Healthy & Sixty?

My grandfather advocated doing no more than one thing a day. When there was nothing on the agenda he declared it a dies non (a day on which no legal business can be done, or which does not count for legal purposes). Robert calls it “having a quiet day at home”.

On Wednesday I broke my grandfather’s rule. In the morning I took part in a research study being conducted by Imperial College at Charing Cross Hospital. In a nutshell it was to explore “the inter-relations between, memory, emotion and visual attention: Neuroimaging and Neuropsychology.” I read about the study on the notice board at the Charing Cross pool, where I occasionally swim, and volunteered.

I read psychology at Durham and thought it might be the basis for a post. It was in the “brain lab” on the 12th floor. I was put in front of a Lenovo computer – I bought one of them a few years ago, it was cheap and useless – and was distracted by a red packet of Digestive biscuits by the keyboard. Remembering the Fat Girl in Prison experiment I smelt a rat. Afterwards the doctor said that it was there inadvertently but she would remove it in future. For fifteen minutes I looked at thirty-five pictures of objects. Then I was interviewed for thirty minutes about nine memories. The first three had to be before I was twelve, the next three more than a year ago but less than six years ago and finally three in the last year. There was guidance about the sort of incident required. It was rather draining. I chose the horror of my arrival at boarding school aged eight, but was disappointed not to be able to remember as much as I hoped. I invented a few visual memories to improve the story. The doctor was unware that bloggers write a blend of fact and fiction.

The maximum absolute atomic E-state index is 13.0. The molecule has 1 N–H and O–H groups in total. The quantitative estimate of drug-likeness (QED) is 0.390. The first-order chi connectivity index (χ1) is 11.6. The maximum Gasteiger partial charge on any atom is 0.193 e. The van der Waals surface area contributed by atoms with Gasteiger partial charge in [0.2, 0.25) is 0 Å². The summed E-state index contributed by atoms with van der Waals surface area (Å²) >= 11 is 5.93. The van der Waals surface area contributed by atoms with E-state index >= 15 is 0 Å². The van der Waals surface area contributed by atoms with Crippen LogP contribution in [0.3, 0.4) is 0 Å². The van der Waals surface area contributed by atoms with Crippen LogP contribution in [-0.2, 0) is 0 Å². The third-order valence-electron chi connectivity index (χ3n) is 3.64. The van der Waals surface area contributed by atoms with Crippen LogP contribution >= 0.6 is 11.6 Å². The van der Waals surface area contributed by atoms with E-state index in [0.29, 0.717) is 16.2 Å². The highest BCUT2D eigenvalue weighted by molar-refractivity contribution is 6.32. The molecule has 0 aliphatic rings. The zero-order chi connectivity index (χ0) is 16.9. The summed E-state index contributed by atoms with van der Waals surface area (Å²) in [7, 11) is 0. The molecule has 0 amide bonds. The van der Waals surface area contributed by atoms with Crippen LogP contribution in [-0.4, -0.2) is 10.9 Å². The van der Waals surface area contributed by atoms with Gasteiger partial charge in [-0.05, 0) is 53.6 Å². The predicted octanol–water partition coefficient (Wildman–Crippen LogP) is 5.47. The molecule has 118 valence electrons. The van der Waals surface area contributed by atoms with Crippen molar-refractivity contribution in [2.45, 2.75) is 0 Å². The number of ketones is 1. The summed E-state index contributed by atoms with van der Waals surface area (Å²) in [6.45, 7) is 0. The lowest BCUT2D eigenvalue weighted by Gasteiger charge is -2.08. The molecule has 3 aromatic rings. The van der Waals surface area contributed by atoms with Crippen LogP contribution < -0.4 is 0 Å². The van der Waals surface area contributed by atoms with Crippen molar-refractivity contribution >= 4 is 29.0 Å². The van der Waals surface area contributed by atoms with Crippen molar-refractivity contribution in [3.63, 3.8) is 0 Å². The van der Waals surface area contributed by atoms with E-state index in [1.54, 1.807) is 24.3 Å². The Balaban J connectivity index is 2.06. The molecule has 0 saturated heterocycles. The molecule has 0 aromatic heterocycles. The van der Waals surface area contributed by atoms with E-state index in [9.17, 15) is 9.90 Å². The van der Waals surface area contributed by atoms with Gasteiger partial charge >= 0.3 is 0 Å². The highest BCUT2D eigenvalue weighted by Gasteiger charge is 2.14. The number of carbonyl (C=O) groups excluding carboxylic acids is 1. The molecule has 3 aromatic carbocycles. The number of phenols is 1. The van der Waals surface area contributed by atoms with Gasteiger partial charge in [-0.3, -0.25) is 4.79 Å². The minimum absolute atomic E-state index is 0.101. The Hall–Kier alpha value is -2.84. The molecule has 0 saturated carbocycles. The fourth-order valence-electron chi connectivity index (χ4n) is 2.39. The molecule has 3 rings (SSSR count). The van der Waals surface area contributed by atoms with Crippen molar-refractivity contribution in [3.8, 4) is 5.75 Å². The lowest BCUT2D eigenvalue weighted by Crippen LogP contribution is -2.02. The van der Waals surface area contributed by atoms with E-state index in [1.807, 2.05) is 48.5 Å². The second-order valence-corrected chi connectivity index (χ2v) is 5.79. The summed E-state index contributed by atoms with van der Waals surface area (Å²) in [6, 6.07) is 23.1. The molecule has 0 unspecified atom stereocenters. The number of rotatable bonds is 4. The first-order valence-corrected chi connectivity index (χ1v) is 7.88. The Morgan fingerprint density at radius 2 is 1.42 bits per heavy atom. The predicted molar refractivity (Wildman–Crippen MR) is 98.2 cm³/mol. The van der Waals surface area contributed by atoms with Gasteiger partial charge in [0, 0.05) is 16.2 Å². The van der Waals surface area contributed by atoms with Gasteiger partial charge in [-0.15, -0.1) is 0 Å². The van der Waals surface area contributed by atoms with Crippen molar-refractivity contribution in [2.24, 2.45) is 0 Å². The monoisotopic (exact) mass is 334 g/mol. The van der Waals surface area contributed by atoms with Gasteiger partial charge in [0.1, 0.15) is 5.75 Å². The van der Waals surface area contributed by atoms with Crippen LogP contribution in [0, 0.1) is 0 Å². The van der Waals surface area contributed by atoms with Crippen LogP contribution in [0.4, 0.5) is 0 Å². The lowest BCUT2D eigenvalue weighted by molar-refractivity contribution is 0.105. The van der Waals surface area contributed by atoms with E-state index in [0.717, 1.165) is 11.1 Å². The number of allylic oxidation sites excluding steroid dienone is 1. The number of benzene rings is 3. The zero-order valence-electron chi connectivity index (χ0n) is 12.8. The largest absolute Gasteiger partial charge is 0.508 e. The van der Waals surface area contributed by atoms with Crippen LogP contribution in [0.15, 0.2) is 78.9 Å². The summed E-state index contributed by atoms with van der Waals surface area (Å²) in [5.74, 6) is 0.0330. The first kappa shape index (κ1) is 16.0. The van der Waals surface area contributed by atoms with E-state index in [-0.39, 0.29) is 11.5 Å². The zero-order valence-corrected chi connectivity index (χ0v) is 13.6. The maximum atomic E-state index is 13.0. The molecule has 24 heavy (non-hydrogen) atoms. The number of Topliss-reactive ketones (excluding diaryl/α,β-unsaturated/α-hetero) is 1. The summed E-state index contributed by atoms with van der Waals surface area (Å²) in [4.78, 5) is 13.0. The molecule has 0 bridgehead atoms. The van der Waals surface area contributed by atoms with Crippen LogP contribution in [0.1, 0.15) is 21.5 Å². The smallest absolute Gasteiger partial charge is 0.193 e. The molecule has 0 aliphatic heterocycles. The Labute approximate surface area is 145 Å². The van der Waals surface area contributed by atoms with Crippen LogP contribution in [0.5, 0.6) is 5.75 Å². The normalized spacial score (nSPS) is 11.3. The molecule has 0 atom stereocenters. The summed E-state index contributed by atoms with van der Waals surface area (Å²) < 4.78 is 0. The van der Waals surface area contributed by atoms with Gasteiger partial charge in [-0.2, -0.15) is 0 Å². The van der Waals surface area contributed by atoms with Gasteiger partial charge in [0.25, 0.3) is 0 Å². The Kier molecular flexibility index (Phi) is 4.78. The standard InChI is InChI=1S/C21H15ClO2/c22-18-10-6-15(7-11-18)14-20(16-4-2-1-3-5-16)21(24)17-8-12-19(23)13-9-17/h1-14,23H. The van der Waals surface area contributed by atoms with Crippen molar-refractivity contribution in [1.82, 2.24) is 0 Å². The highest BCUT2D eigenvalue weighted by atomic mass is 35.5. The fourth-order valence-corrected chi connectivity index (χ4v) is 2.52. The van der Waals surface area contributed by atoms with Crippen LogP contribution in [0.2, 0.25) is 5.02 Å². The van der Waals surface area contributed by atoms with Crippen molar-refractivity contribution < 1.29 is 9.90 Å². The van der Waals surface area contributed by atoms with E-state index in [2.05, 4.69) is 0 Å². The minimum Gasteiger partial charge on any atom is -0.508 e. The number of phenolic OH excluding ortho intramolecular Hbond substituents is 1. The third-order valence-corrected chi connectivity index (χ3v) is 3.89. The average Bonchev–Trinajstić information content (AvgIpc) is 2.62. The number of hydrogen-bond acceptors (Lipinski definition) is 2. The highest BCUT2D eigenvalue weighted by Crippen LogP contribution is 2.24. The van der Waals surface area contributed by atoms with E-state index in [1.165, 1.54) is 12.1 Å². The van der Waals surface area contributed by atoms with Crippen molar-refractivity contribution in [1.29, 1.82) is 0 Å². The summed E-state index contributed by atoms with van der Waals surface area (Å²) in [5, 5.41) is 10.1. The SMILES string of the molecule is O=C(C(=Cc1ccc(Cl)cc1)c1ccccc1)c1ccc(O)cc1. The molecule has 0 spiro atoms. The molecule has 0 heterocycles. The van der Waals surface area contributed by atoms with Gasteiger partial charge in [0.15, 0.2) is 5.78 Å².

By now I had completely forgotten the pictures, part of the experiment I think. I was shown them again in a different order and had to say whether they were the same or different. I got 27/35 correct, so eight wrong. She told me that the first stage of this study was with young volunteers, mostly medical students in their early twenties. The next stage, after my batch, would be people who have had strokes. She was surprised that both the first two age groups got between five and fifteen wrong in the test, with little difference between age groups. Of course I wanted to do a re-take but that’s not allowed.

The second activity of the day was to go to John Sandoe in Chelsea to buy the book about Michael Kidson, more about this another day, and on to Saatchi Gallery Mess to meet my new broker for lunch. He was an excellent guest and I a poor host. Inexcusably I forgot to offer him either a glass of port or a digestif after lunch. I hope he didn’t notice my faux pas, or fox paws as my grandfather said. Possibly not as, after a glass of champagne, we had four bottles of wine. Thursday was a dies non.

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